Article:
How has the influx of digital media affected the CFDA’s role within the fashion industry?

It’s been helpful because it allowed us to shine the spotlight on our membership and programs in new ways. Through CFDA.com, we can highlight and keep the community updated. We aim to make the industry aware of everything happening. We’re trying to connect all the dots and keep the community in the loop.

What has been the biggest success story during your time at the CFDA?

I think it depends on how you define success, but for me, success is in the little things. We always reach out to 50 or so people, but if 1 works out, it makes my day.

For instance, I was talking to my friend Russell Howe at Saks, and he mentioned a designer showcase there. I told him about our CFDA+program that highlights recently-graduated talent globally.. I sent out an email blast to everyone in the program, and 1 designer ended up making it into Saks with an exclusive. That made my day.

What makes a good boss?

Someone who's nurturing and concise. They’re able to push boundaries, but they also take a genuine interest in their team. In addition to that, someone who is a good teammate is really valuable. It's important to have a good working relationship with your boss because it's that trust that really matters.

Why do you want to be where you are today?

I like to help people. In the end, I’m not a fashion designer. I’m someone who’s trying to help foster the growth of other designers. I want to make impacts.

What’s your biggest learning experience in your entire career?

Moving from Georgia to New York was the best thing I could do because I was so clueless. I didn't know what was going on, and you're just really thrown right in here. People who come to New York must have a specific type of personality. You just don't care, you’re independent, and you go for it.

Who do you look up to?

This is so cliché, but my mom. She’s raised all of us while having a full time job so I feel like I can’t really complain about anything really… It was great for me to see that because she's such a strong, independent female in my life.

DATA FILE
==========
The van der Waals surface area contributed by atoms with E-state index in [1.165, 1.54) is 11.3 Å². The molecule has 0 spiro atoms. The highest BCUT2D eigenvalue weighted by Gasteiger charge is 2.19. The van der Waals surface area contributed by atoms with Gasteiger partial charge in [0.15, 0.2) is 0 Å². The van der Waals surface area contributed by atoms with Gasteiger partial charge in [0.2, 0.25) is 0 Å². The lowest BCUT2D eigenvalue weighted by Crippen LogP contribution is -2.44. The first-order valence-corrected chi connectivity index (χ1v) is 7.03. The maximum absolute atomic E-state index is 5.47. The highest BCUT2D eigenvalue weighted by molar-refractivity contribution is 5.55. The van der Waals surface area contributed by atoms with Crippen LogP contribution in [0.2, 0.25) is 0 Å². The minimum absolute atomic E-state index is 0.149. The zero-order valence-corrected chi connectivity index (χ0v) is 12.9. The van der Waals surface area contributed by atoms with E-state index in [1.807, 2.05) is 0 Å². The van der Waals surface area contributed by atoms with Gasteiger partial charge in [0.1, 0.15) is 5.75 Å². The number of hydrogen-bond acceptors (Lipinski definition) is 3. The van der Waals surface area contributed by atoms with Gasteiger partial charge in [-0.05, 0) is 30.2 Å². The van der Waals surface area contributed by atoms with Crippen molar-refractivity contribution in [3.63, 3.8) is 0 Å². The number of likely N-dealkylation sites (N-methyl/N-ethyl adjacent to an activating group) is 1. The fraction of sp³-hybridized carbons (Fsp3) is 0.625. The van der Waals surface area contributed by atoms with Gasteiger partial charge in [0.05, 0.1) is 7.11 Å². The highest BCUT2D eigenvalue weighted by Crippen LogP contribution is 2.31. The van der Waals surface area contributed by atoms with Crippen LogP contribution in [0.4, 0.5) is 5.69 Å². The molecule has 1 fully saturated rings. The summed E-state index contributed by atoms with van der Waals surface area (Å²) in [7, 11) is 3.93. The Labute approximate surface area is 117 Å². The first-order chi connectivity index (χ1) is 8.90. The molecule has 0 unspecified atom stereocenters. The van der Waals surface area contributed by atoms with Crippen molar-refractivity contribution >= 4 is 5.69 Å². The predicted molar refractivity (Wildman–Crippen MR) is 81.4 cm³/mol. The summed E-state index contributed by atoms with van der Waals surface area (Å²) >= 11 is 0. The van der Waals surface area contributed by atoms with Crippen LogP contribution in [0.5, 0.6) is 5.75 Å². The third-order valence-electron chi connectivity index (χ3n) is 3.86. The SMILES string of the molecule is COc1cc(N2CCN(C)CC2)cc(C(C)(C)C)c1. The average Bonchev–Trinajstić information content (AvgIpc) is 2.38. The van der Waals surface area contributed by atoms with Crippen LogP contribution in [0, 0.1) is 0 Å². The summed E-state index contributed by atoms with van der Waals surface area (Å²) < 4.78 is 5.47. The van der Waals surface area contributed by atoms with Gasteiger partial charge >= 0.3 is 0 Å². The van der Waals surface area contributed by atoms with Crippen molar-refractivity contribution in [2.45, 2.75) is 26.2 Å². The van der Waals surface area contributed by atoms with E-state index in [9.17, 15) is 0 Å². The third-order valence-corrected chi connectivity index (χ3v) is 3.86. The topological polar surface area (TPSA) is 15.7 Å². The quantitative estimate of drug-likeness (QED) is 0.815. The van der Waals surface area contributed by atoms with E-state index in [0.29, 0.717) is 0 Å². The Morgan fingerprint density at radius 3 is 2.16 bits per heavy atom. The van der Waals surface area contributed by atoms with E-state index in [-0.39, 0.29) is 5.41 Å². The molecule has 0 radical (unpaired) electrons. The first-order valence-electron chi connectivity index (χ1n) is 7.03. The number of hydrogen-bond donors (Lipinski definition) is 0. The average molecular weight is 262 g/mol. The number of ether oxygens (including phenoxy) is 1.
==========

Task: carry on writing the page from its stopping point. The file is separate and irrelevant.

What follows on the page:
“"I like that it’s progressive and that we’re all equals... the industry flipped, and we now look at emerging and established in the same way."”

What do you like about the industry today?

I like that it’s progressive and that we’re all equals. When I was a freshman, everyone just thought about the big, established brands. There wasn’t as much focus on up-and-coming designers, but now I feel ‘emerging’ is a buzzword. The industry flipped, and we now look at emerging and established in the same way.

What does success mean to you?

Everyone has their own definition of success. For me, success means results. I want to feel fulfilled and that is through the impact I can make by helping fashion designers.

What is your take on this generation? And where do you think we’re headed?

Our generation is unpredictable and I like that. I just hope that at such a fast pace, we can grow with minimal growing pains. There are areas that we can do better. The more people know, the more they realize that you can take baby steps and that’s super important.

What advice would you give to someone who looks up to you?

Number one: if you don't own a pair of mom jeans, then go find one, because they will change your life. But real talk, work hard, nothing can stop you – you are your own worst enemy so if you keep going, you’ll go somewhere.